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Reviews Categories | Amplifiers: RF Power - HF & HF+6M | Ameritron AL-811 Help

Reviews Summary for Ameritron AL-811
Ameritron AL-811 Reviews: 170 Average rating: 4.5/5 MSRP: $650
Description: Uses three tough 811A transmitting tubes
Product is in production.
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<— Page 11 of 17 —>

ZL1PHD Rating: 4/5 Aug 15, 2007 16:12 Send this review to a friend
Great build bar the valves  Time owned: 0 to 3 months
The build quality is top notch. Who ever built it understood what quality was.
That aside, the fan while does move enough air for to just keep things within spec, I think not enough. It moves 20CFM and it runs on 110v at 60Hz. Where I live I have 230v at 50Hz. So I went out and bought a 12v computer fan of the same dimensions but that one moves 39CFM at 12v. Hence I replaced the low CFM with a higher CFM fan. Unsure why a more powerful 12v fan was not used considering there is a 12v supply in the amp. Again I cannot fault the build quality, the builder did a great job and the design is proven and simple, easy to fix.
The other day I ran the amp without ALC and blue a 1 amp diode that caused the meter readings to be out (rather careless of me).
D15 I think it was. Due to the simplicity of the amp, didn't take too long to figger out what the problem was. I like the Keep It Simple pholosiphy.

The Valves:
The tubes that were inserted were the no name brand Shuguang tubes. One has a nice big welt on the anode. That welt glows bright red/ orange long before the other tubes start to glow a dull red. Who ever inserted these tubes at Ameritron either had no idea or didn't care. The builder needs to have a word with the tube inserter out the back of the workshop as this welt was clearly visible. I saw it there when unpacking the rapping around the tubes, a nice bright silver welt surrounded by the grey getter.
It's bound to fail soon if I tune it for full power. The tube goes bright red on the welt wether 10 watts are feed into it for 50 watts.
If key is down and no carrier it does not glow is BIAS current is not the issue. Just bad tube manufacturing. So I tune the amp for 500watts and it's not too bad, though in doing this if I start to push 600watts there will be distortion so I adjusted the ALC to not let it go above that. At the moment I can get 700watts out of it but I don't go there. If the tubes were all good. I'd give the review 5/5.
W0PPK Rating: 5/5 Aug 13, 2007 10:02 Send this review to a friend
Still flawless  Time owned: more than 12 months
Update from 5/1/01. Still running strong with no problems whatsoever!

73's Bob W0PPK
WI7B Rating: 4/5 Aug 13, 2007 09:29 Send this review to a friend
After two years, 4 months  Time owned: more than 12 months

My first review (Sep 29, 2005) was written after 6 months of ownership. I wrote a second (Dec 8, 2006). Both times, I 've given this little amp a 5/5. This summer, problems arose.

After a 3 week vacation, I came back to find that I had difficulty loading up on 80m. While all indications were that I was exciting the AL-811, there was no output. Jiggling the Band Switch between 40m and 80m eventually brought up output on 80m. I suspected dust and disuse were the culprits. I openned it up and cleaned it out as per manual instructions.

My balcony was recently washed and re-painted, forcing me to take down my HF antenna. After this two week hiatus, I again turned to my AL-811. As soon as I flipped the power on, there was a crackling noise and the inboard fuse blew.
I again suspected dust and disuse. I openned it up, and cleaned it per the manual. In addition, I used Phillips anti-dust spray for electronics. After this, I closed it up. Now the power came on, but when I attempted to load it up, the AL-811 crackled, and the outboard fuse blew.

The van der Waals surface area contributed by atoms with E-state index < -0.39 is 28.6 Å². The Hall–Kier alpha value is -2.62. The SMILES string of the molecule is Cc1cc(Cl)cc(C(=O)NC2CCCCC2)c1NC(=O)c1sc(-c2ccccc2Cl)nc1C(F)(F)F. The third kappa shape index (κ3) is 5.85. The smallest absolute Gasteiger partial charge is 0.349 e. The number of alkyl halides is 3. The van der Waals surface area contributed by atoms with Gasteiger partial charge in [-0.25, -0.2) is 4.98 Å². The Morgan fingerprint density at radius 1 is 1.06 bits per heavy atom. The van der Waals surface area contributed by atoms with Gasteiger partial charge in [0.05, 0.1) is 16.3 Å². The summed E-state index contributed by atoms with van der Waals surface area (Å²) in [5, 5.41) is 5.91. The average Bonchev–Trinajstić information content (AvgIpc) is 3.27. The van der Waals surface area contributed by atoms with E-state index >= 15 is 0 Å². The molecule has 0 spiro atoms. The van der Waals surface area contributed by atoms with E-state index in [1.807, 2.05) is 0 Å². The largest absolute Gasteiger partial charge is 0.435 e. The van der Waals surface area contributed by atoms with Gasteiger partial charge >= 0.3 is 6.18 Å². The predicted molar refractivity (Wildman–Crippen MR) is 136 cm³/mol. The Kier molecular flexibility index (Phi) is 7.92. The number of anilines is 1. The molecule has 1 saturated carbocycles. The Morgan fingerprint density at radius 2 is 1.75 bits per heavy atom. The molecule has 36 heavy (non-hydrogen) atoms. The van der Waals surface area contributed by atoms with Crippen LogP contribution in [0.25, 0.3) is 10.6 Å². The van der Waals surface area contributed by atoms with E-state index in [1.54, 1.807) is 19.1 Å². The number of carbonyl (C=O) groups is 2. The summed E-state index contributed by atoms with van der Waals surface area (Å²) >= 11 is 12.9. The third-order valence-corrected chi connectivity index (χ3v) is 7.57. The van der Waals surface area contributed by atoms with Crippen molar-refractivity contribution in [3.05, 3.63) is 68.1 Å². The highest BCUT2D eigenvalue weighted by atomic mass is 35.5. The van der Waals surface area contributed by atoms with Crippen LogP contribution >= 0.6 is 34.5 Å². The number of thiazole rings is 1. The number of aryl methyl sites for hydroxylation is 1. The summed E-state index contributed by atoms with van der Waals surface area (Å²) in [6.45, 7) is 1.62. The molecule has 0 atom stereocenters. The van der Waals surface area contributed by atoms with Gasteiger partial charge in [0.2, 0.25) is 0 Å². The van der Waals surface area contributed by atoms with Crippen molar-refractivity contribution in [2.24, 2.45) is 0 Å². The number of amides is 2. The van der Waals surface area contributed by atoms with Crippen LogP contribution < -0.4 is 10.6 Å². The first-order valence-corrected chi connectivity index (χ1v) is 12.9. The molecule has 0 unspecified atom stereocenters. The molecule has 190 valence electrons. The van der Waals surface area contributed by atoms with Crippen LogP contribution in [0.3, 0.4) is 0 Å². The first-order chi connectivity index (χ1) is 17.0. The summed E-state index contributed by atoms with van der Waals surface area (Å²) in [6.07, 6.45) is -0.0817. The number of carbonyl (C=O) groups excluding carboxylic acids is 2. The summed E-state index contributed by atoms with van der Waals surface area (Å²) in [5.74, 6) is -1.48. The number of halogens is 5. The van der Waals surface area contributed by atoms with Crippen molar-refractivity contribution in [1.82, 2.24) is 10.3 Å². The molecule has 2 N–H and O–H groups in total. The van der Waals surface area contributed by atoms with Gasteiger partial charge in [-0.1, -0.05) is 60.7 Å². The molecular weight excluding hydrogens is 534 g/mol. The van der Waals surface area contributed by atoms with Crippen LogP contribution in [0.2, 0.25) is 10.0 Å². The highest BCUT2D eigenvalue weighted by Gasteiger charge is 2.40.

Undaunted, I replaced the fuse, loaded it with minimal 5 W exciter power on a different band. That worked. I slowly raised the exciter power. The output rose, all the way back to 500W.

I then went back to 80m and followed the same procedure. It loaded up fine.

What's up with this? I cannot find any unsoldered joints. Although, as has been pointed out, some are poorly fitted. Is this a sign of capacitor or tube failure, ot transformer arcing? Or is it just dust?


---* Ken
AA2SM Rating: 3/5 Aug 8, 2007 19:08 Send this review to a friend
Did Not Last Long  Time owned: 3 to 6 months
Had the 811 for about six months now. The Grid Current Guage is not working. If I give it a few hard raps it might start up again. From what I understand, its a common problem.
KG7RS Rating: 3/5 Jul 29, 2007 14:36 Send this review to a friend
An MFJ By Any Other Name....  Time owned: 0 to 3 months
Hi Folks,
This little amplifier has probably received fairly good reviews for a few good reasons. For one, it's the only thing commercially available in an inexpensive 500-watt amp. For another, it's easy to use and tune, is compact, runs from a 120-volt line and is not a bad looking product. One possible bonus is the fact that the tubes can and do withstand some moderately ham-fisted tuning episodes, and even when they finally give up, are inexpensive to replace. As far as my experience, that's where the praise ends. This is the second AL-811 I've owned. Upon opening the cabinet to remove the factory tube packing, I got to marvel at the quality construction. Yeah, right. All kidding aside, the construction quality of this amp is deplorable, at least with regard to lead forming and soldering. I buttoned it up and set to operate. It performed flawlessly on 20 meters. After recently purchasing a new antenna tuner, I was anxious to give it a go on the low bands. While tuning the amp on 80 meters, I noticed some intermittent symptoms with the load control. Disconnect everything and off to the bench. A careful inspection of the tank components quickly revealed the cause: the bottom end of the low-band tank coil was not soldered to the loading variable cap lug! It was pressed against it, but no solder. This was quickly repaired and other suspect connections were reflowed, or in some cases removed, properly installed and resoldered. Filament leads were originally butt-connected to the tube socket pins and one had a cold solder joint. Overall the soldering workmanship is the worst I've seen. The remainder of the mechanical assembly is reasonably good. The first AL-811 I purchased in 2001 exhibited fairly poor workmanship, not as bad as the current amp, and no operational problems. The current amp is operating fine after my cleanup. Yes, it's an inexpensive amp, but why should one need to work on a brand new product? The AL-811 fills a void for an inexpensive medium power amp of reasonably good design. I had to call several dealers to find one in stock. The factory is well behind schedule trying to meet demand. I have to wonder why a responsible company that cares about and understands quality principles has not stepped in to offer a competing product, even at a somewhat higher price? Palstar, are you listening? I have to believe if there was a quality alternative to (MFJ) Ameritron products, the company would either "get religion" or go out of business. I can in good conscience rate this product as "OK" based on the solid design and desireable concept, however it does nothing to promote the pride of "Made in USA". In my observation, MFJ and their holdings have earned the poor reviews they routinely receive.